Central Connecticut State University Short Course on Basic Education in SA
The Global Short-term Academic Programmes (GSAP) unit recently hosted a visiting group from the Central Connecticut State University (CCSU), on a short course about South African history and its impact on the education system.
A group from Central Connecticut State University visit Cape Town for a short course.
“The programme went above and beyond my expectations,” says Anthony Walentukonis,one of the 11 CCSU students hosted by GSAP – a unit within the International Academic Programmes Office (IAPO) - from 14 to 24 March. The CCSU students were drawn from a range of disciplines, including computer science, communications, and sociology.
“The lectures were amazing and the visit to the primary school was fantastic,” he says.
Lectures and a school visit formed part of the programme, “Overview of the SA Education System”, the purpose of which was to impart information about South Africa and Cape Town through experiential learning. UCT lecturers Drs Patti Silbert and Jon Clark led a discussion on apartheid, post-apartheid South Africa, issues of transformation, and how this all impacts on education.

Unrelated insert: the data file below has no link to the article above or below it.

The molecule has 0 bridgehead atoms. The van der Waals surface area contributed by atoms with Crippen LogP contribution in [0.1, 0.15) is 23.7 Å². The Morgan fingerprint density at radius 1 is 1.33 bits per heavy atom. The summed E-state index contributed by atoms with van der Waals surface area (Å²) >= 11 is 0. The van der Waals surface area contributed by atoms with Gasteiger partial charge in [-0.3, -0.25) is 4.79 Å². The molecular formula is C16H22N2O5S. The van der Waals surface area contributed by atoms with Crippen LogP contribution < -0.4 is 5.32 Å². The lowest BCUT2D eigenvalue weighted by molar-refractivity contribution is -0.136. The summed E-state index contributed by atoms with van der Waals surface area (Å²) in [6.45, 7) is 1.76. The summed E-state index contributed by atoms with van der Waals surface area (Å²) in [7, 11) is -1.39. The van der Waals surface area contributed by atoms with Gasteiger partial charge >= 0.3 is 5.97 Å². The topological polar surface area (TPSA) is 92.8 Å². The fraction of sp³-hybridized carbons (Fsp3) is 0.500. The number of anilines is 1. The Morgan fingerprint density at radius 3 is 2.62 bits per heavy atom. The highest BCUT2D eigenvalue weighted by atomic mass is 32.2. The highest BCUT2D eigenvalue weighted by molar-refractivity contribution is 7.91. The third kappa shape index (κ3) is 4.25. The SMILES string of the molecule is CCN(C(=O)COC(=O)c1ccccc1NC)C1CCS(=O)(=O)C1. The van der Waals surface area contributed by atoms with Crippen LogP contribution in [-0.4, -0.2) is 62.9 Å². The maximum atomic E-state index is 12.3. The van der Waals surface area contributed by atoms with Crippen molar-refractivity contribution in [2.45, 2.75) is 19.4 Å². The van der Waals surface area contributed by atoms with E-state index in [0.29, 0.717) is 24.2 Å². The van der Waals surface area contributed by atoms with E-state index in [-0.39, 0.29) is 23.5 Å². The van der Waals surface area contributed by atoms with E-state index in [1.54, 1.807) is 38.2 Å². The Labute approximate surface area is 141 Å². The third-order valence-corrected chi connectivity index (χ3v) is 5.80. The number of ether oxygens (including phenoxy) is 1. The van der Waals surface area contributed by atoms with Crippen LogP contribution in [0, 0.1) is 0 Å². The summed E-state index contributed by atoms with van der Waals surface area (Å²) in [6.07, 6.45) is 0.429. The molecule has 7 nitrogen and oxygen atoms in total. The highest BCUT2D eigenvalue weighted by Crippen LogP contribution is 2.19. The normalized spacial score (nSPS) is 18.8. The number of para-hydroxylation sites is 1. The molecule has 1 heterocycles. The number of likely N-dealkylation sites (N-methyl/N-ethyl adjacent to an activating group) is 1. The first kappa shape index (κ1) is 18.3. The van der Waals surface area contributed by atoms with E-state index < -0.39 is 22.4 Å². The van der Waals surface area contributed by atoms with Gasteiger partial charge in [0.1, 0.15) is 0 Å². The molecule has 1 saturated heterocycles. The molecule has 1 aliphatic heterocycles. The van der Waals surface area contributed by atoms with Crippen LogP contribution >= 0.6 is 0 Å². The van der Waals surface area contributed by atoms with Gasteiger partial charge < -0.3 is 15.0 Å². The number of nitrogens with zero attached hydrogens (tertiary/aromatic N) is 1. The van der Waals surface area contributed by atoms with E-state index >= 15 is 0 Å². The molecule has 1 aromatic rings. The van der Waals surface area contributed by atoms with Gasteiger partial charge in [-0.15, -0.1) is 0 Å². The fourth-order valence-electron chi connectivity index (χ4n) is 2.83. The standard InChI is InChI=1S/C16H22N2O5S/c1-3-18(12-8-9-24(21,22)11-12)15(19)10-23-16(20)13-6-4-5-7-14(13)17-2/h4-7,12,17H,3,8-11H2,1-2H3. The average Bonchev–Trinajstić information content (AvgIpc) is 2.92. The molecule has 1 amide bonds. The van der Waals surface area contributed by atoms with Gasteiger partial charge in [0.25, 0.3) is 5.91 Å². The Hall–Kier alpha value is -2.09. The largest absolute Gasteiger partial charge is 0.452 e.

In addition to the lectures and visit to Beacon View Primary School in Mitchell’s Plain, the students also visited and learnt about two of the city’s iconic sites, Robben Island and Cape Point.
The Robben Island tour included a talk by political activist Dr Philip Dexter who taught students about the history of the island and the struggles prisoners like late former president Nelson Mandela endured. Students also learnt about how political prisoners like the late stalwarts Ahmed Kathrada and Govan Mbeki risked punishment in pursuit of an education. They learnt how prisoners played sports and engaged in cultural activities, activities to help resist the apartheid regime’s attempts to break their spirits.
At Cape Point, students were treated to some of the most spectacular views in the city before enjoying a continental dinner.
One student, Aliyah Anderson said learning about South Africa, its history and UCT meant her expectations were met.
Another, Shihani Ghazi, said she appreciated “the human connections with the children, the people I met and the information I learned about the education system”.